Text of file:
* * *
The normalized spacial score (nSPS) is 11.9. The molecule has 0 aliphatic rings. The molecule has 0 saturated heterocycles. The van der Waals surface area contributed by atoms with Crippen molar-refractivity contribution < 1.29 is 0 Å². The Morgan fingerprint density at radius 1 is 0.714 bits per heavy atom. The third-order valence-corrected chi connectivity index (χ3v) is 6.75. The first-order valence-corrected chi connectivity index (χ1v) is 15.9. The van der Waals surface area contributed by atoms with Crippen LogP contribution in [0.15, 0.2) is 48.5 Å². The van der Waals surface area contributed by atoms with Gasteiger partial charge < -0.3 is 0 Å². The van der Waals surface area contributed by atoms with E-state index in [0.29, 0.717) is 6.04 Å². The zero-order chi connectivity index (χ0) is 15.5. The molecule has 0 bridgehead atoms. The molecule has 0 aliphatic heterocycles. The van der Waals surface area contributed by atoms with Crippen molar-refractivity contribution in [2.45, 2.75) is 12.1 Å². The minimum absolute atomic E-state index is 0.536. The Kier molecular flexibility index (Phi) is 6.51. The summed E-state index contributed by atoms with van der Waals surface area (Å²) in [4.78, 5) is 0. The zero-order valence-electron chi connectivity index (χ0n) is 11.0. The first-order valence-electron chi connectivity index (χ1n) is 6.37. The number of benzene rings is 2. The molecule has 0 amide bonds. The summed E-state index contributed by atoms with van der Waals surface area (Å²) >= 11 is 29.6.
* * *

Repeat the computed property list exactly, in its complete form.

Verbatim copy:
The normalized spacial score (nSPS) is 11.9. The molecule has 0 aliphatic rings. The molecule has 0 saturated heterocycles. The van der Waals surface area contributed by atoms with Crippen molar-refractivity contribution < 1.29 is 0 Å². The Morgan fingerprint density at radius 1 is 0.714 bits per heavy atom. The third-order valence-corrected chi connectivity index (χ3v) is 6.75. The first-order valence-corrected chi connectivity index (χ1v) is 15.9. The van der Waals surface area contributed by atoms with Crippen LogP contribution in [0.15, 0.2) is 48.5 Å². The van der Waals surface area contributed by atoms with Gasteiger partial charge < -0.3 is 0 Å². The van der Waals surface area contributed by atoms with E-state index in [0.29, 0.717) is 6.04 Å². The zero-order chi connectivity index (χ0) is 15.5. The molecule has 0 bridgehead atoms. The molecule has 0 aliphatic heterocycles. The van der Waals surface area contributed by atoms with Crippen molar-refractivity contribution in [2.45, 2.75) is 12.1 Å². The minimum absolute atomic E-state index is 0.536. The Kier molecular flexibility index (Phi) is 6.51. The summed E-state index contributed by atoms with van der Waals surface area (Å²) in [4.78, 5) is 0. The zero-order valence-electron chi connectivity index (χ0n) is 11.0. The first-order valence-electron chi connectivity index (χ1n) is 6.37. The number of benzene rings is 2. The molecule has 0 amide bonds. The summed E-state index contributed by atoms with van der Waals surface area (Å²) >= 11 is 29.6.